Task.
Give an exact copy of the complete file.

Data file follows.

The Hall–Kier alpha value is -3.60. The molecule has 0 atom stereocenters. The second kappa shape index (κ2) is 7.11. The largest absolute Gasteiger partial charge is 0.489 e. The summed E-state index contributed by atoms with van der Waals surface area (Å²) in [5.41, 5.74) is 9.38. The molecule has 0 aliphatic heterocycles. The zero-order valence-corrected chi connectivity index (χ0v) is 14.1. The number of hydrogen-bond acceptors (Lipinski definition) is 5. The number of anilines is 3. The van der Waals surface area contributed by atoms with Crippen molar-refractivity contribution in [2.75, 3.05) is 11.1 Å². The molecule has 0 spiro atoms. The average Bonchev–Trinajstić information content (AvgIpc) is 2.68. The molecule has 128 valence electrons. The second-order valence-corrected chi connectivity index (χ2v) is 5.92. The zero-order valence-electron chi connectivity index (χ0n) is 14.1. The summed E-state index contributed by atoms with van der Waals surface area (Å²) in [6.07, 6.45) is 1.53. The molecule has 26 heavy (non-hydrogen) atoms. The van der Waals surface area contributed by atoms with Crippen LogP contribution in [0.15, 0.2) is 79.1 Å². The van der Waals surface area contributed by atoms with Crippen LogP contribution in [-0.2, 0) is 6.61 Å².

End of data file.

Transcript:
The Hall–Kier alpha value is -3.60. The molecule has 0 atom stereocenters. The second kappa shape index (κ2) is 7.11. The largest absolute Gasteiger partial charge is 0.489 e. The summed E-state index contributed by atoms with van der Waals surface area (Å²) in [5.41, 5.74) is 9.38. The molecule has 0 aliphatic heterocycles. The zero-order valence-corrected chi connectivity index (χ0v) is 14.1. The number of hydrogen-bond acceptors (Lipinski definition) is 5. The number of anilines is 3. The van der Waals surface area contributed by atoms with Crippen molar-refractivity contribution in [2.75, 3.05) is 11.1 Å². The molecule has 0 spiro atoms. The average Bonchev–Trinajstić information content (AvgIpc) is 2.68. The molecule has 128 valence electrons. The second-order valence-corrected chi connectivity index (χ2v) is 5.92. The zero-order valence-electron chi connectivity index (χ0n) is 14.1. The summed E-state index contributed by atoms with van der Waals surface area (Å²) in [6.07, 6.45) is 1.53. The molecule has 26 heavy (non-hydrogen) atoms. The van der Waals surface area contributed by atoms with Crippen LogP contribution in [0.15, 0.2) is 79.1 Å². The van der Waals surface area contributed by atoms with Crippen LogP contribution in [-0.2, 0) is 6.61 Å².